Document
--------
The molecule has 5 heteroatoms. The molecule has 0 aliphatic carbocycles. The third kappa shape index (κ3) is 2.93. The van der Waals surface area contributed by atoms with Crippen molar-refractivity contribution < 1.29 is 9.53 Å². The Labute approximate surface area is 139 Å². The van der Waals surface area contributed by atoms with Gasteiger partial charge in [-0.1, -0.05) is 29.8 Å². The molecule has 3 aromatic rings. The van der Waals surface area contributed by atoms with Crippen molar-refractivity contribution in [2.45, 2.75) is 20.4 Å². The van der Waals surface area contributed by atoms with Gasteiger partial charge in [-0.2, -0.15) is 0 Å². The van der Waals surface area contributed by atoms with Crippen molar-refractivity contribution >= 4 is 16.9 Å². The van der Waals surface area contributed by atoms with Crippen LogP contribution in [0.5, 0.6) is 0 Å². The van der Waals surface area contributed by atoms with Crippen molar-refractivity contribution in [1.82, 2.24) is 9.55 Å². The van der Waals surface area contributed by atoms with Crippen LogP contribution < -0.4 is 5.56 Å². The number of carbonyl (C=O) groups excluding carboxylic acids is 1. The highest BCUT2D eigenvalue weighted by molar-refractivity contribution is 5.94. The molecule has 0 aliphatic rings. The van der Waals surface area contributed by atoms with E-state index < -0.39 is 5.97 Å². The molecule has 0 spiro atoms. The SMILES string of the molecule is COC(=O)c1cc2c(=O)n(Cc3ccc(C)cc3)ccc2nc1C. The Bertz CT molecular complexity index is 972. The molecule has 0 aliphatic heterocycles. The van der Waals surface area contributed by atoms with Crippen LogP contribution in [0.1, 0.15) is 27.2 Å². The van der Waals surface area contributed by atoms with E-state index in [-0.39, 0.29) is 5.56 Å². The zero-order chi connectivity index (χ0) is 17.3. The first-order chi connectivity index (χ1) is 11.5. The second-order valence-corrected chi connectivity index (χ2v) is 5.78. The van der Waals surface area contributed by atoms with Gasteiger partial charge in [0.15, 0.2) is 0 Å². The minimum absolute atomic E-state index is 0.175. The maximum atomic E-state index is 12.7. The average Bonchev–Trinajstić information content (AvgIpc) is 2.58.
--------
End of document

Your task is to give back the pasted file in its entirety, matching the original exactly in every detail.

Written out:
The molecule has 5 heteroatoms. The molecule has 0 aliphatic carbocycles. The third kappa shape index (κ3) is 2.93. The van der Waals surface area contributed by atoms with Crippen molar-refractivity contribution < 1.29 is 9.53 Å². The Labute approximate surface area is 139 Å². The van der Waals surface area contributed by atoms with Gasteiger partial charge in [-0.1, -0.05) is 29.8 Å². The molecule has 3 aromatic rings. The van der Waals surface area contributed by atoms with Crippen molar-refractivity contribution in [2.45, 2.75) is 20.4 Å². The van der Waals surface area contributed by atoms with Gasteiger partial charge in [-0.2, -0.15) is 0 Å². The van der Waals surface area contributed by atoms with Crippen molar-refractivity contribution >= 4 is 16.9 Å². The van der Waals surface area contributed by atoms with Crippen LogP contribution in [0.5, 0.6) is 0 Å². The van der Waals surface area contributed by atoms with Crippen molar-refractivity contribution in [1.82, 2.24) is 9.55 Å². The van der Waals surface area contributed by atoms with Crippen LogP contribution < -0.4 is 5.56 Å². The number of carbonyl (C=O) groups excluding carboxylic acids is 1. The highest BCUT2D eigenvalue weighted by molar-refractivity contribution is 5.94. The molecule has 0 aliphatic rings. The van der Waals surface area contributed by atoms with E-state index < -0.39 is 5.97 Å². The molecule has 0 spiro atoms. The SMILES string of the molecule is COC(=O)c1cc2c(=O)n(Cc3ccc(C)cc3)ccc2nc1C. The Bertz CT molecular complexity index is 972. The molecule has 0 aliphatic heterocycles. The van der Waals surface area contributed by atoms with Crippen LogP contribution in [0.1, 0.15) is 27.2 Å². The van der Waals surface area contributed by atoms with E-state index in [-0.39, 0.29) is 5.56 Å². The zero-order chi connectivity index (χ0) is 17.3. The first-order chi connectivity index (χ1) is 11.5. The second-order valence-corrected chi connectivity index (χ2v) is 5.78. The van der Waals surface area contributed by atoms with Gasteiger partial charge in [0.15, 0.2) is 0 Å². The minimum absolute atomic E-state index is 0.175. The maximum atomic E-state index is 12.7. The average Bonchev–Trinajstić information content (AvgIpc) is 2.58.